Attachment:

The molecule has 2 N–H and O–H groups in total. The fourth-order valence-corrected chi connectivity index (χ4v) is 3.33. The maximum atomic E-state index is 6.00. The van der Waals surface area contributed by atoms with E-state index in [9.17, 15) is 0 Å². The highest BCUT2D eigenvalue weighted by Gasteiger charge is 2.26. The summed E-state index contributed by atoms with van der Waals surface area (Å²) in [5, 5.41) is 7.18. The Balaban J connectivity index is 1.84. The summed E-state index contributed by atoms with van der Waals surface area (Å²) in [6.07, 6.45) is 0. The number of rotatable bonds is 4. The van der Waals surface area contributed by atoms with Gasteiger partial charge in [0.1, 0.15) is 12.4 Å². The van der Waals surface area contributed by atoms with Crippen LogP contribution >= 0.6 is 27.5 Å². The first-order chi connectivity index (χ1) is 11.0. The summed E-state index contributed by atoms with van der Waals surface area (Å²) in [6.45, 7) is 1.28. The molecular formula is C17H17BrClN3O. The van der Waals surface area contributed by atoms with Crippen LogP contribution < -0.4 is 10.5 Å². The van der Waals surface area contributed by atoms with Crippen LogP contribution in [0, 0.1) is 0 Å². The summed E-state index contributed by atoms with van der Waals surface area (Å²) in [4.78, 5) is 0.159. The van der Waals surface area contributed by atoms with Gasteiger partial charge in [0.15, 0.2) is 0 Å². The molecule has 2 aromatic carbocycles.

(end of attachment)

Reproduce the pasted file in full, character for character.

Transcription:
The molecule has 2 N–H and O–H groups in total. The fourth-order valence-corrected chi connectivity index (χ4v) is 3.33. The maximum atomic E-state index is 6.00. The van der Waals surface area contributed by atoms with E-state index in [9.17, 15) is 0 Å². The highest BCUT2D eigenvalue weighted by Gasteiger charge is 2.26. The summed E-state index contributed by atoms with van der Waals surface area (Å²) in [5, 5.41) is 7.18. The Balaban J connectivity index is 1.84. The summed E-state index contributed by atoms with van der Waals surface area (Å²) in [6.07, 6.45) is 0. The number of rotatable bonds is 4. The van der Waals surface area contributed by atoms with Gasteiger partial charge in [0.1, 0.15) is 12.4 Å². The van der Waals surface area contributed by atoms with Crippen LogP contribution >= 0.6 is 27.5 Å². The first-order chi connectivity index (χ1) is 11.0. The summed E-state index contributed by atoms with van der Waals surface area (Å²) in [6.45, 7) is 1.28. The molecular formula is C17H17BrClN3O. The van der Waals surface area contributed by atoms with Crippen LogP contribution < -0.4 is 10.5 Å². The van der Waals surface area contributed by atoms with Crippen LogP contribution in [0, 0.1) is 0 Å². The summed E-state index contributed by atoms with van der Waals surface area (Å²) in [4.78, 5) is 0.159. The van der Waals surface area contributed by atoms with Gasteiger partial charge in [0.15, 0.2) is 0 Å². The molecule has 2 aromatic carbocycles.